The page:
Type of Review: Extension of a currently approved collection.
Title: Presence Sensing Device Initiation (PSDI) (29 CFR
OMB Control Number: 1218-0143.
Affected Public: Business or other for-profits; Not-for-profit
organizations; Federal Government; State, Local, or Tribal Government.
Number of Respondents: 0.
Total Responses: 0.
Frequency: Initially; Annually; On occasion.
Average Time per Response: 0.
Estimated Total Burden Hours: 1.
Estimated Cost (Operation and Maintenance): $0.
IV. Public Participation--Submission of Comments on This Notice and
Internet Access to Comments and Submissions
You may submit comments in response to this document as follows:
(1) Electronically at http://www.regulations.gov, which is the Federal
eRulemaking Portal; (2) by facsimile (fax); or (3) by hard copy. All
comments, attachments, and other material must identify the Agency name
and the OSHA docket number for the ICR (Docket No. OSHA-2010-0009). You
may supplement electronic submissions by uploading document files
electronically. If you wish to mail additional materials in reference
to an electronic or facsimile submission, you must submit them to the
OSHA Docket Office (see the section of this notice titled ADDRESSES).
The additional materials must clearly identify your electronic comments
by your name, date, and the docket number so the Agency can attach them
to your comments.
Due to security procedures, the use of regular mail may cause a
significant delay in the receipt of comments. For information about
security procedures concerning the delivery of materials by hand,
express delivery, messenger, or courier service, please contact the
OSHA Docket Office at (202) 693-2350, (TTY (877) 889-5627). Comments
and submissions are posted without change at http://www.regulations.gov.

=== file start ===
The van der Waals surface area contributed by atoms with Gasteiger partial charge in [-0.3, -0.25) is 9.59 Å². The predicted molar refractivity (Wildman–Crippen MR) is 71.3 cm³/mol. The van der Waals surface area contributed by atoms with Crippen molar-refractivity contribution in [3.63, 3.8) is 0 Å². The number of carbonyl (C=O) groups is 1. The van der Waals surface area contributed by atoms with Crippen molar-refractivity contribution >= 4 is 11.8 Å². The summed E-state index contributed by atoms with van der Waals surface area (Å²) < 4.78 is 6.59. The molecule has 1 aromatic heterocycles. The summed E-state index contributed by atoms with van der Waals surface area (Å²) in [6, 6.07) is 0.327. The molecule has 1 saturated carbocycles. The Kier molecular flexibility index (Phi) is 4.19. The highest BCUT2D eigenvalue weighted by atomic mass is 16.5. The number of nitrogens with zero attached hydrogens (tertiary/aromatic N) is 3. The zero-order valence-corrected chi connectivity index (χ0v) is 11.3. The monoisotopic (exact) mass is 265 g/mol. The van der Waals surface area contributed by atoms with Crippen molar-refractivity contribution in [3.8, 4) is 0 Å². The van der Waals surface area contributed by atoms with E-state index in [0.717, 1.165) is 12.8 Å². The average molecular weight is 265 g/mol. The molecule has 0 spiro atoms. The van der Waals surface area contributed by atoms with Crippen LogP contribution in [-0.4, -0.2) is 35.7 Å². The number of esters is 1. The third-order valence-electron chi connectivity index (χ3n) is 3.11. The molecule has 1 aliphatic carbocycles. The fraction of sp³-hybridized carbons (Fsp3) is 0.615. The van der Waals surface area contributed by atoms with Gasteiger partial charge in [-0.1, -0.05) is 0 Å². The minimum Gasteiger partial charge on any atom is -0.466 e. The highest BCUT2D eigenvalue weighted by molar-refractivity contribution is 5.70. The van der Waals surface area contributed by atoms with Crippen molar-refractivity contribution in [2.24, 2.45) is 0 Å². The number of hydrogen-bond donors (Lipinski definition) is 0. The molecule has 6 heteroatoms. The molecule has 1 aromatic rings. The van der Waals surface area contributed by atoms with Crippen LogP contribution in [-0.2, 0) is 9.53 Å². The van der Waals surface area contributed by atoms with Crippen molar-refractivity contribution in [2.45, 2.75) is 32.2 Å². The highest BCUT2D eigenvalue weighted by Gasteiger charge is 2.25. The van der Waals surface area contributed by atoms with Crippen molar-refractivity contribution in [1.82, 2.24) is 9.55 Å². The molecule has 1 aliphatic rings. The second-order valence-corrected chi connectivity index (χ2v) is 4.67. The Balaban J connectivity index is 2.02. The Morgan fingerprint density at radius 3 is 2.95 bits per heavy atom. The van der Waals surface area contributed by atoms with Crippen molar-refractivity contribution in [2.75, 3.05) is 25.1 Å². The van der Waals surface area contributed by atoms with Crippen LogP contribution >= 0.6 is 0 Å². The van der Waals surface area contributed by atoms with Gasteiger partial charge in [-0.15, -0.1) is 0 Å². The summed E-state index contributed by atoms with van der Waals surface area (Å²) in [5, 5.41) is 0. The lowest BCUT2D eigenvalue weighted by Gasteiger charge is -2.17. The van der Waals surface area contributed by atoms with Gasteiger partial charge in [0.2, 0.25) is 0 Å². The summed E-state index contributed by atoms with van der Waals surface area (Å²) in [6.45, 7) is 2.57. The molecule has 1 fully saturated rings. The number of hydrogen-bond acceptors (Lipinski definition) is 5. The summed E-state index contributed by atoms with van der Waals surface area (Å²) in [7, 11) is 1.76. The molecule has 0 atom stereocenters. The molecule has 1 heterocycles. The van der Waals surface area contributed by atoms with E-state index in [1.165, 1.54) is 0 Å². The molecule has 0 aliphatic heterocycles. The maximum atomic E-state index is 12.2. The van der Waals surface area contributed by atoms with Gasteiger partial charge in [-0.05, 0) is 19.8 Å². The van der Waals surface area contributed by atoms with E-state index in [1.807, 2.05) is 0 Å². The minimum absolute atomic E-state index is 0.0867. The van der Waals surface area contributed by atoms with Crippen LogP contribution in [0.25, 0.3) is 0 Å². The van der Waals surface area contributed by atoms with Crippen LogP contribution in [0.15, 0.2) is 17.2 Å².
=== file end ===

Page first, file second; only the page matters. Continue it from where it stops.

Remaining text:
Therefore, OSHA cautions commenters about submitting personal
information such as social security numbers and dates of birth.
Although all submissions are listed in the http://www.regulations.gov index,
some information (e.g., copyrighted material) is not publicly
available to read or download through this Web site.
All submissions, including copyrighted material, are available for
inspection and copying at the OSHA Docket Office. Information on using
the http://www.regulations.gov Web site to submit comments and access
the docket is available at the Web site's "User Tips" link. Contact
the OSHA Docket Office for information about materials not available
through the Web site, and for assistance in using the Internet to
locate docket submissions.
V. Authority and Signature
David Michaels, Ph.D., MPH, Assistant Secretary of Labor for
Occupational Safety and Health, directed the preparation of this
notice. The authority for this notice is the Paperwork Reduction Act of
1995 (44 U.S.C. 3506 et seq.) and Secretary of Labor's Order No. 1-2012
(77 FR 3912).
Signed at Washington, DC, on April 3, 2013.
Assistant Secretary of Labor for Occupational Safety and Health.
[FR Doc. 2013-08183 Filed 4-8-13; 8:45 am]